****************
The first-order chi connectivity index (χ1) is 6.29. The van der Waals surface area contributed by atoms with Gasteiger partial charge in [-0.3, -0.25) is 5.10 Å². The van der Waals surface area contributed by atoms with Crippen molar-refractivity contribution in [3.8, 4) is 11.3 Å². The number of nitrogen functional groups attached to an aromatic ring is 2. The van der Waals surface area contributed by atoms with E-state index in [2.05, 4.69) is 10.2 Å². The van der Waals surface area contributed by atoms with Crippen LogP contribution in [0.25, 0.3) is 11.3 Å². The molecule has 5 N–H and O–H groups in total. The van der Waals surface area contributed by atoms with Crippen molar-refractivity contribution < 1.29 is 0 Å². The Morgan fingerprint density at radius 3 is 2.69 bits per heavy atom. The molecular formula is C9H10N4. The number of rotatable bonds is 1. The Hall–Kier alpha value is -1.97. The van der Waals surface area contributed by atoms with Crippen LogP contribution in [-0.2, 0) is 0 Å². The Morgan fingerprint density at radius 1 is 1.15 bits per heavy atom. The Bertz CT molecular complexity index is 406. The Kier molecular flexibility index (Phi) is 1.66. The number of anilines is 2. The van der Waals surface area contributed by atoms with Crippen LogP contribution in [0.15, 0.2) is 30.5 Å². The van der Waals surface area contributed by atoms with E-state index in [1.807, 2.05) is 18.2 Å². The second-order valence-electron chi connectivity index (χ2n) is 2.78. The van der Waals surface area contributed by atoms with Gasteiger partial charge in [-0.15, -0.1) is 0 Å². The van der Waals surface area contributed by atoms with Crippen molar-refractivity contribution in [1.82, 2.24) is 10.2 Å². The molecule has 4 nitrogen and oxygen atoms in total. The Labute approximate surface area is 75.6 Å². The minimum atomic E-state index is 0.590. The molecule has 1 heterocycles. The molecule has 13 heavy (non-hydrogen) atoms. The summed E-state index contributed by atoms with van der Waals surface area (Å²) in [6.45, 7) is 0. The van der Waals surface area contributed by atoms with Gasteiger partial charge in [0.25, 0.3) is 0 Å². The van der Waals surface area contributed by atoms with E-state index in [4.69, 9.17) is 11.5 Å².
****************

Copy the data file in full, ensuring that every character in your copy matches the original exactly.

The first-order chi connectivity index (χ1) is 6.29. The van der Waals surface area contributed by atoms with Gasteiger partial charge in [-0.3, -0.25) is 5.10 Å². The van der Waals surface area contributed by atoms with Crippen molar-refractivity contribution in [3.8, 4) is 11.3 Å². The number of nitrogen functional groups attached to an aromatic ring is 2. The van der Waals surface area contributed by atoms with E-state index in [2.05, 4.69) is 10.2 Å². The van der Waals surface area contributed by atoms with Crippen LogP contribution in [0.25, 0.3) is 11.3 Å². The molecule has 5 N–H and O–H groups in total. The van der Waals surface area contributed by atoms with Crippen molar-refractivity contribution < 1.29 is 0 Å². The Morgan fingerprint density at radius 3 is 2.69 bits per heavy atom. The molecular formula is C9H10N4. The number of rotatable bonds is 1. The Hall–Kier alpha value is -1.97. The van der Waals surface area contributed by atoms with Crippen LogP contribution in [-0.2, 0) is 0 Å². The Morgan fingerprint density at radius 1 is 1.15 bits per heavy atom. The Bertz CT molecular complexity index is 406. The Kier molecular flexibility index (Phi) is 1.66. The number of anilines is 2. The van der Waals surface area contributed by atoms with Crippen LogP contribution in [0.15, 0.2) is 30.5 Å². The van der Waals surface area contributed by atoms with E-state index in [1.807, 2.05) is 18.2 Å². The second-order valence-electron chi connectivity index (χ2n) is 2.78. The van der Waals surface area contributed by atoms with Gasteiger partial charge in [-0.15, -0.1) is 0 Å². The van der Waals surface area contributed by atoms with Crippen molar-refractivity contribution in [1.82, 2.24) is 10.2 Å². The molecule has 4 nitrogen and oxygen atoms in total. The Labute approximate surface area is 75.6 Å². The minimum atomic E-state index is 0.590. The molecule has 1 heterocycles. The molecule has 13 heavy (non-hydrogen) atoms. The summed E-state index contributed by atoms with van der Waals surface area (Å²) in [6.45, 7) is 0. The van der Waals surface area contributed by atoms with Gasteiger partial charge in [0.25, 0.3) is 0 Å². The van der Waals surface area contributed by atoms with E-state index in [4.69, 9.17) is 11.5 Å².